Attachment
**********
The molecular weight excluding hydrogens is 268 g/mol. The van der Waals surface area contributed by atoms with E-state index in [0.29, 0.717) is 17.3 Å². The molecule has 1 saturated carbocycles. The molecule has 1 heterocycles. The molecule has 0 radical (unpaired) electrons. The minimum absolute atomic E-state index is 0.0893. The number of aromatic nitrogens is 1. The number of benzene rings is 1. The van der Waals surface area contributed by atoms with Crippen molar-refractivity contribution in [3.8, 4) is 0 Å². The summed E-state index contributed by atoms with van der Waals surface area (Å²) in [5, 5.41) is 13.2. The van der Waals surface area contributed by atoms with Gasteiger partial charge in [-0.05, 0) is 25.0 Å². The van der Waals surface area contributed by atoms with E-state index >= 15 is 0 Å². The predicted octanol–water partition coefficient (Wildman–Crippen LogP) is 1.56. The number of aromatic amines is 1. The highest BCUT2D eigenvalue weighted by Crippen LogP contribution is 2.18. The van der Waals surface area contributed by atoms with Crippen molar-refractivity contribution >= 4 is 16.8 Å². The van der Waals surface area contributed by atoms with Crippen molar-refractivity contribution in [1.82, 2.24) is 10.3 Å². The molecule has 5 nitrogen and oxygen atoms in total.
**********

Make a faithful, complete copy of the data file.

The molecular weight excluding hydrogens is 268 g/mol. The van der Waals surface area contributed by atoms with E-state index in [0.29, 0.717) is 17.3 Å². The molecule has 1 saturated carbocycles. The molecule has 1 heterocycles. The molecule has 0 radical (unpaired) electrons. The minimum absolute atomic E-state index is 0.0893. The number of aromatic nitrogens is 1. The number of benzene rings is 1. The van der Waals surface area contributed by atoms with Crippen molar-refractivity contribution in [3.8, 4) is 0 Å². The summed E-state index contributed by atoms with van der Waals surface area (Å²) in [5, 5.41) is 13.2. The van der Waals surface area contributed by atoms with Gasteiger partial charge in [-0.05, 0) is 25.0 Å². The van der Waals surface area contributed by atoms with E-state index >= 15 is 0 Å². The predicted octanol–water partition coefficient (Wildman–Crippen LogP) is 1.56. The number of aromatic amines is 1. The highest BCUT2D eigenvalue weighted by Crippen LogP contribution is 2.18. The van der Waals surface area contributed by atoms with Crippen molar-refractivity contribution >= 4 is 16.8 Å². The van der Waals surface area contributed by atoms with Crippen molar-refractivity contribution in [1.82, 2.24) is 10.3 Å². The molecule has 5 nitrogen and oxygen atoms in total.